|EXPEDITED PUBLICATION, EDUCATION AND TRAINING
|Year : 2021 | Volume
| Issue : 3 | Page : 746-750
Optometric education in the post-COVID-19 era: A time of forced change!
Krishna Kumar Ramani1, Jameel Rizwana Hussaindeen2
1 Freelance Optometrist and Educationist; Mentor, Occupational Optometry Services, Sankara Nethralaya, Former Principal – Elite School of Optometry, Chennai, Tamil Nadu, India
2 Binocular Vision Clinic, Sankara Nethralaya, Unit of Medical Research Foundation, 18, College Road, Nungambakkam, Chennai, Tamil Nadu, India
|Date of Submission||30-Aug-2020|
|Date of Acceptance||21-Jan-2021|
|Date of Web Publication||17-Feb-2021|
Dr. Jameel Rizwana Hussaindeen
Clinic, Sankara Nethralaya, Unit of Medical Research Foundation, 18, College Road, Nungambakkam, Chennai - 600 006, Tamil Nadu
Source of Support: None, Conflict of Interest: None
There is a massive disruption of the global economy and education due to the coronavirus disease-2019 (COVID-19) pandemic. This has posed significant challenges and threats to the academic community, especially in health care where the learning and assessment are patient centered. Though blended learning had its emphasis in the pre-COVID-19 era, innovations are required to meet up to the increased demands on learning and assessment. This article uses an inductive approach and outlines the existing challenges, impact of COVID-19 era, the need for a mindset reframe, and the potential opportunities for innovations that underlie during these challenging times.
Keywords: Blended learning, COVID-19, optometric education, optometry
|How to cite this article:|
Ramani KK, Hussaindeen JR. Optometric education in the post-COVID-19 era: A time of forced change!. Indian J Ophthalmol 2021;69:746-50
|How to cite this URL:|
Ramani KK, Hussaindeen JR. Optometric education in the post-COVID-19 era: A time of forced change!. Indian J Ophthalmol [serial online] 2021 [cited 2021 Feb 28];69:746-50. Available from: https://www.ijo.in/text.asp?2021/69/3/746/309395
According to the United Nations Educational, Scientific and Cultural Organization (UNESCO), Coronavirus disease 2019 (COVID-19) has affected nearly 1.3 billion (68%) of total world's student population, including 320 million students in India., According to the All India Survey on Higher Education (AISHE) report released by the Ministry of Human Resource Development (MHRD), Government of India, there are 993 universities, 39931 Colleges and 10725 standalone institutions that offer higher education. With increasing demand for online education at all levels beginning from early school education, the online education market in India is expected to reach INR 360.3 billion by 2024 compared to its value of INR 39 billion in 2018. It is believed that the urban educational system has got disrupted due to the changing times with online teaching and learning. This disruption is also expected to affect the current admission cycle beginning from enrolments to meeting the academic demands of the new students. This has led to emerging and innovative trends in education which in turn has imposed its own challenges. There is a strong held belief and recommendation to relook at “traditional pedagogy approaches as they will not well serve the emerging knowledge based economy wherein creativity is at a premium”. Though over 500 million people in India have access to internet, and therefore e-learning facilities, rural India does suffer from poor network connectivity. According to a recent report by the Quacquarelli Symonds (QS) that evaluated the efficacy of the infrastructure of the internet facilities to India to support the massive shift to online education, over 80-90% of the respondents had reported issues with network connectivity, signal, and power supply. Despite these uncertainties, it is time to restore and recuperate the optometry academic system as any other medical and health care academic community would demand.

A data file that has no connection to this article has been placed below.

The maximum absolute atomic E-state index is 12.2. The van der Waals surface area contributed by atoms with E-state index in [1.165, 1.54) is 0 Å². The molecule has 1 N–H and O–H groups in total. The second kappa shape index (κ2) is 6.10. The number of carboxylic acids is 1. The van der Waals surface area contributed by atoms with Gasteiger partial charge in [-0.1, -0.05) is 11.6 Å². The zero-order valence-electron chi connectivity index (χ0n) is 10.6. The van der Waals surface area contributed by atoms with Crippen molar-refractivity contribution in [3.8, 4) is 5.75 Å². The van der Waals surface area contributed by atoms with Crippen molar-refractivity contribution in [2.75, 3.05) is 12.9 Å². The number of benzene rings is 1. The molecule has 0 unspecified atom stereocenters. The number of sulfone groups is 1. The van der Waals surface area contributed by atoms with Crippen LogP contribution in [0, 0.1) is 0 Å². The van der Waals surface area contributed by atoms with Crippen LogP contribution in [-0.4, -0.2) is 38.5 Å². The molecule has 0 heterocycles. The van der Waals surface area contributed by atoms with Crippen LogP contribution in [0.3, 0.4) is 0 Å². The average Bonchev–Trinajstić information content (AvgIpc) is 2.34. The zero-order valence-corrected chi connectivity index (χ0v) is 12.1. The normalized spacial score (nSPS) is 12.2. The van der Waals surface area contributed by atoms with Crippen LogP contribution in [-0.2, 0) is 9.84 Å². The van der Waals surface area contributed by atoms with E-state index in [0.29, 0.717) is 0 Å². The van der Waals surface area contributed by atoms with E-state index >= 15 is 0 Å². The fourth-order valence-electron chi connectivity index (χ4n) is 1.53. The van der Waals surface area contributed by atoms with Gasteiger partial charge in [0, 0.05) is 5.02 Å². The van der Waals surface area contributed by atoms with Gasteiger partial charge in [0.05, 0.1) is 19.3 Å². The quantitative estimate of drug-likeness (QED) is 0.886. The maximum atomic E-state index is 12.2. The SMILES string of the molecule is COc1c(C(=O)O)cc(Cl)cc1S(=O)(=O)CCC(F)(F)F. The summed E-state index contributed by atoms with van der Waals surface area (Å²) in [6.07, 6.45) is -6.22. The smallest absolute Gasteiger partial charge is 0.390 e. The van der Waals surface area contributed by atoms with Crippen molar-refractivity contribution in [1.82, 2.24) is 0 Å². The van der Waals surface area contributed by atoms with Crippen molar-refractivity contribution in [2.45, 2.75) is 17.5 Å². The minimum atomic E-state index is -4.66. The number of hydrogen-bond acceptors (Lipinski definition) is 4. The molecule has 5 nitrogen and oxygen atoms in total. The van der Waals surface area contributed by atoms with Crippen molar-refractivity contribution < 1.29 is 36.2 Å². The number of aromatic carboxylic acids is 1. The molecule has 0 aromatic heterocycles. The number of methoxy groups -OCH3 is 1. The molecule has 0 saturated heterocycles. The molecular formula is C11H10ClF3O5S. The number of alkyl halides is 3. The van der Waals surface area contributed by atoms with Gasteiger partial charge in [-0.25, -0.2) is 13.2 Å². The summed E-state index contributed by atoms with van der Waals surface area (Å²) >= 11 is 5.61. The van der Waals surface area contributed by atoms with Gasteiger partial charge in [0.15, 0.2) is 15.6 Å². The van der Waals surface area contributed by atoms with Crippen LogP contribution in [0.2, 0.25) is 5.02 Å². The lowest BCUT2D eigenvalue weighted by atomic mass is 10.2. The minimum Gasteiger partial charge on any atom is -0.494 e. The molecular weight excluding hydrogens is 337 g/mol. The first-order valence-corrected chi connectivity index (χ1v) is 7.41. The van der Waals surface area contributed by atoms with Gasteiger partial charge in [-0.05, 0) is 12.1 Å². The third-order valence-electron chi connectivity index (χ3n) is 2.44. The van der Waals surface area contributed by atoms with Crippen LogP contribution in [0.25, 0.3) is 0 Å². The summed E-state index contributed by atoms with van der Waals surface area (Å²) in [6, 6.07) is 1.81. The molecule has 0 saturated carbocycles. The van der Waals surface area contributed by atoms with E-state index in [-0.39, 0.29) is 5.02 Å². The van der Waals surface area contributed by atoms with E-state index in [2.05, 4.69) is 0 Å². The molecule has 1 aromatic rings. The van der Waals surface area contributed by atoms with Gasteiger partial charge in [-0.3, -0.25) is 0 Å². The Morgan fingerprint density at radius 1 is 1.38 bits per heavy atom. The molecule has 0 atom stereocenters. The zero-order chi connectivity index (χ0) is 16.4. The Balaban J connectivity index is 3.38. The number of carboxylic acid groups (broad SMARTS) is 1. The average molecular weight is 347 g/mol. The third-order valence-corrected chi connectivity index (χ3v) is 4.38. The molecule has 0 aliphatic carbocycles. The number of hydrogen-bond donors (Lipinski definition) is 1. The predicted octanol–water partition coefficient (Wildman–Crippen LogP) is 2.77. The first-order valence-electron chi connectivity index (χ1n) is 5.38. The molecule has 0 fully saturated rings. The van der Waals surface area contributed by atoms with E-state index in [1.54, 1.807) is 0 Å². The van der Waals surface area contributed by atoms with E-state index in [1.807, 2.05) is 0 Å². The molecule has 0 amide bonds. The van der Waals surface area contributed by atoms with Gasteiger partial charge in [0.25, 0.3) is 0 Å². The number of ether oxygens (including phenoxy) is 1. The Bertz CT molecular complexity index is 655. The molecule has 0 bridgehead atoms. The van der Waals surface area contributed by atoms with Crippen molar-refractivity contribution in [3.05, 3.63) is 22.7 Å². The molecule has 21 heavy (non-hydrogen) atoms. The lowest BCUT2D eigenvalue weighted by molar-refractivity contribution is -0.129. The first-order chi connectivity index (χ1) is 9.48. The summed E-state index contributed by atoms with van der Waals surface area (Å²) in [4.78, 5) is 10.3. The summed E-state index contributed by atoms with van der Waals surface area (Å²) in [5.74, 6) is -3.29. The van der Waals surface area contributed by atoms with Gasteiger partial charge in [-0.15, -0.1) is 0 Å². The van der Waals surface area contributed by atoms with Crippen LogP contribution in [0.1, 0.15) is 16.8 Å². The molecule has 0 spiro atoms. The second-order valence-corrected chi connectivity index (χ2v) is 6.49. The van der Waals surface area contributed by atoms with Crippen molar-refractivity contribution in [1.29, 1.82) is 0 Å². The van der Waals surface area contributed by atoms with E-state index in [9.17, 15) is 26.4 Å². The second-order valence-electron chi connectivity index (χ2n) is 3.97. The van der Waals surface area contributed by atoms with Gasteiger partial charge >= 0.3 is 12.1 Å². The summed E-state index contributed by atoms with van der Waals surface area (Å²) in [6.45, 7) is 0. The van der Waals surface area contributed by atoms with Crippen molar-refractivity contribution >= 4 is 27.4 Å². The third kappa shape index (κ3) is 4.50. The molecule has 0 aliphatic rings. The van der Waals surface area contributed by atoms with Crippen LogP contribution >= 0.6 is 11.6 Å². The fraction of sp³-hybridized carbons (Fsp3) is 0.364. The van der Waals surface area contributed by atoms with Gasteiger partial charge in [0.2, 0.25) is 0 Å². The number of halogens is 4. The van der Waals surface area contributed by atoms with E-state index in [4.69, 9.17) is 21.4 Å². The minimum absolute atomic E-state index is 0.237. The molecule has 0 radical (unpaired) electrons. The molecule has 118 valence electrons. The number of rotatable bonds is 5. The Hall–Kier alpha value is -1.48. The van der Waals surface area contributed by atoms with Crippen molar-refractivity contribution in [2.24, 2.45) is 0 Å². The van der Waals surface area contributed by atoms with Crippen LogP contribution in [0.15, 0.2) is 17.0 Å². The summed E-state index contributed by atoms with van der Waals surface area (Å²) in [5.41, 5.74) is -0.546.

During the lockdown, everyone observed the surge in online webinars and optometry as part of the health care community was no exception. As part of one of the panel discussion that was conducted regarding the challenges faced by the optometric educators due to the current disruption, there were requests for a guideline document addressing the challenges and solutions from a broader perspective specific to optometric education. Some of these challenges could appear no different from the global scenario. Nonetheless, the article adopts a focused approach towards understanding the challenges and solutions pertinent to the optometric community that is very much in the primitive stages of evolution in India seeking support and guidance.
In this context, this article outlines the challenges and solutions to the conventional education system and also proposes possible strategies for Optometry institutions in India for the changing times based on an inductive approach. Though this is an inductive approach, it is justified through the supporting evidence and the three decades of experiential observation of the optometric education in the country.
The steps in establishing an Optometry school begins from understanding the demand or need for the institution to making sure that the infrastructure and faculty requirements to provide quality education is met, processing the university affiliation and approval, handling the selection process through a transparent selection process, to providing appropriate training, evaluation, and assessment of competency of the student before they graduate out of the school. Out of the 14.3 million students who appeared for the school-leaving exams, almost 50 lakh students are expected to enroll in higher education in India this year.,